“Burke shows again that he’s not just a comic genius, but also a fine dramatic writer and storyteller.” – Booklist. “Prose both scabrous and poetic.” – Publishers Weekly. “Proust meets Chandler over a pint of Guinness.” – Spectator. “A sheer pleasure.” – Tana French. “Among the most memorable books of the year, of any genre.” – Sunday Times. “A hardboiled delight.” – Guardian. “Imagine Donald Westlake and Richard Stark collaborating on a screwball noir.” – Kirkus Reviews. “A cross between Raymond Chandler and Flann O’Brien.” – John Banville. “The effortless cool of Elmore Leonard at his peak.” – Ray Banks. “A fine writer at the top of his game.” – Lee Child.
Tuesday, March 4, 2008
Follow That CAB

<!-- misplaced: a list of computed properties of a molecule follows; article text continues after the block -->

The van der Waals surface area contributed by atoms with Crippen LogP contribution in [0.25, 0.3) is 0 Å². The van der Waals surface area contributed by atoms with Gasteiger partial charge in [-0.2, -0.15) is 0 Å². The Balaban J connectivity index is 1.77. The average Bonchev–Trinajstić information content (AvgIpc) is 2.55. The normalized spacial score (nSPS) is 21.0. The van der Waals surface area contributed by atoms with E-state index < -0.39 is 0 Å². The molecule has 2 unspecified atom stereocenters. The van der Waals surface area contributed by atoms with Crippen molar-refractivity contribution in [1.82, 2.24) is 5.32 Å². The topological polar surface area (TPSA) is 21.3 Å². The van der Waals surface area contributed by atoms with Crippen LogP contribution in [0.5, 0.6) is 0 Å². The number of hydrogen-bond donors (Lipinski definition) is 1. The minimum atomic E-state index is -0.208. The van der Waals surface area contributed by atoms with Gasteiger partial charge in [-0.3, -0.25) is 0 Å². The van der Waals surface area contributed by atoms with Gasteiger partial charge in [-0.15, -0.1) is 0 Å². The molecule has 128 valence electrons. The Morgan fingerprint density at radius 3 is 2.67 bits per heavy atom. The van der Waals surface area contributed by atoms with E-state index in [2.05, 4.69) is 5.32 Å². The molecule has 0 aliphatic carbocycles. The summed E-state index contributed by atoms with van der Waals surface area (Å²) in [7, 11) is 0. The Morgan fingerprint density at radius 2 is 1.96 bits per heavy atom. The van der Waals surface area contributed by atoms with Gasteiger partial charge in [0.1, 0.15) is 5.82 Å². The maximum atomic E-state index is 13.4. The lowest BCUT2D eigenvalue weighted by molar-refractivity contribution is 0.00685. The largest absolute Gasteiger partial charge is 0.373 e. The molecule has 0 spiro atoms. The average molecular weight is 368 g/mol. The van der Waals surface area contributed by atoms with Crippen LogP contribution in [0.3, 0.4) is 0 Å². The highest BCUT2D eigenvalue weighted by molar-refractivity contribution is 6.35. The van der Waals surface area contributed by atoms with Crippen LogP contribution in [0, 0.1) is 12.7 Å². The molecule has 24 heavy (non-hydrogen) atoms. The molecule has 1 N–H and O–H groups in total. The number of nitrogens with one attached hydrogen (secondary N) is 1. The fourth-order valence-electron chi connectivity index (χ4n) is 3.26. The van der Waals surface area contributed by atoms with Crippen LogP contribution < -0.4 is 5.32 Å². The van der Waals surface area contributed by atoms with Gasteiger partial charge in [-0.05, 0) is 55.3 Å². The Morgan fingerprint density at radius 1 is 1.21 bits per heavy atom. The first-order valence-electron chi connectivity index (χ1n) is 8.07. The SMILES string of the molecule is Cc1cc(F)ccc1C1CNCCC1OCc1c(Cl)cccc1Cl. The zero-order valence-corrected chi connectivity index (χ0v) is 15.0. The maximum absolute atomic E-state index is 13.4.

The second episode of Dirty Money, TV3’s series on the Criminal Assets Bureau and its war on Irish organised crime, screened last night, CAB being a unique and largely successful Irish experiment in targeting criminals’ assets whether or not it could be proved individuals had broken any actual laws in accumulating them. CAB came into being in the wake of the murder of the Sunday Independent’s investigative reporter Veronica Guerin (and, lest we forget, that of Detective Jerry McCabe), and the series is narrated by Guerin’s then peer and rival, Paul Williams of the Sunday World (the series is loosely based on Williams’ best-selling account of the period, THE UNTOUCHABLES). Marred by excessive Sunday World branding, and a faux hardboiled delivery on Williams’ part, it is nonetheless a fascinating account of a watershed in the Irish public consciousness, not least for its impressive array of talking heads, which includes most of the main players from the time. The first vid we posted had no sound, mainly because we're monkeys when it comes to the techie stuff, but our second attempt (featuring the relevant ministers Ruari Quinn and Nora Owen, and the then Garda Commissioner Pat Byrne) tries to answer John McFetridge's question in the comment box, about how you get the country to care about such matters. You take the Twenty Major approach, if Ruari Quinn is anything to go by ... Roll it there, Collette …